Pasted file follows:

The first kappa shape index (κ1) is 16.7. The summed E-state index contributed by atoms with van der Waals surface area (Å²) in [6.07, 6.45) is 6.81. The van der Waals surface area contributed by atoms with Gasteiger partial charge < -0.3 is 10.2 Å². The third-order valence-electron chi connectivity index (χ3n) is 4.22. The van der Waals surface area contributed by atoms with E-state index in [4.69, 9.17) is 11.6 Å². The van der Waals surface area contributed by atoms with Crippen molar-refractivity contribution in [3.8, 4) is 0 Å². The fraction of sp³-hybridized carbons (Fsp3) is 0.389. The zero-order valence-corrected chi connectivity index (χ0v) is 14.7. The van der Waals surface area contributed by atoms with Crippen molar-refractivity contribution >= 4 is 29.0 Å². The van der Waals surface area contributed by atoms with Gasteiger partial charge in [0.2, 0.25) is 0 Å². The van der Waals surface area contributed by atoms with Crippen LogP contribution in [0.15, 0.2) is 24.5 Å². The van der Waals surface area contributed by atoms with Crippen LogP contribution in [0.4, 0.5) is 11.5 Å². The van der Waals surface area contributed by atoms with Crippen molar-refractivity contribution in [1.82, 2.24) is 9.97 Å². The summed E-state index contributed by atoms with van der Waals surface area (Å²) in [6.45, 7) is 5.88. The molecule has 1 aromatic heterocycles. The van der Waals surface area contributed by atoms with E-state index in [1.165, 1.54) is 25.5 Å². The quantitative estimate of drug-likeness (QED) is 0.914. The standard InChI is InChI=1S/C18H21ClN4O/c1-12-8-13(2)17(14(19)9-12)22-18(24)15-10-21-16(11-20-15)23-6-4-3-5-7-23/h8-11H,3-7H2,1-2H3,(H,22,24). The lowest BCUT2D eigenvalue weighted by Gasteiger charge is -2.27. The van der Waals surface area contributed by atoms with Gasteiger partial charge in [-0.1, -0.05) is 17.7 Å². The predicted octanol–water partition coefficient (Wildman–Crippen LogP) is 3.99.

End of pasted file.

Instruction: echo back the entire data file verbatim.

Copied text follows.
The first kappa shape index (κ1) is 16.7. The summed E-state index contributed by atoms with van der Waals surface area (Å²) in [6.07, 6.45) is 6.81. The van der Waals surface area contributed by atoms with Gasteiger partial charge < -0.3 is 10.2 Å². The third-order valence-electron chi connectivity index (χ3n) is 4.22. The van der Waals surface area contributed by atoms with E-state index in [4.69, 9.17) is 11.6 Å². The van der Waals surface area contributed by atoms with Crippen molar-refractivity contribution in [3.8, 4) is 0 Å². The fraction of sp³-hybridized carbons (Fsp3) is 0.389. The zero-order valence-corrected chi connectivity index (χ0v) is 14.7. The van der Waals surface area contributed by atoms with Crippen molar-refractivity contribution >= 4 is 29.0 Å². The van der Waals surface area contributed by atoms with Gasteiger partial charge in [0.2, 0.25) is 0 Å². The van der Waals surface area contributed by atoms with Crippen LogP contribution in [0.15, 0.2) is 24.5 Å². The van der Waals surface area contributed by atoms with Crippen LogP contribution in [0.4, 0.5) is 11.5 Å². The van der Waals surface area contributed by atoms with Crippen molar-refractivity contribution in [1.82, 2.24) is 9.97 Å². The summed E-state index contributed by atoms with van der Waals surface area (Å²) in [6.45, 7) is 5.88. The molecule has 1 aromatic heterocycles. The van der Waals surface area contributed by atoms with E-state index in [1.165, 1.54) is 25.5 Å². The quantitative estimate of drug-likeness (QED) is 0.914. The standard InChI is InChI=1S/C18H21ClN4O/c1-12-8-13(2)17(14(19)9-12)22-18(24)15-10-21-16(11-20-15)23-6-4-3-5-7-23/h8-11H,3-7H2,1-2H3,(H,22,24). The lowest BCUT2D eigenvalue weighted by Gasteiger charge is -2.27. The van der Waals surface area contributed by atoms with Gasteiger partial charge in [-0.1, -0.05) is 17.7 Å². The predicted octanol–water partition coefficient (Wildman–Crippen LogP) is 3.99.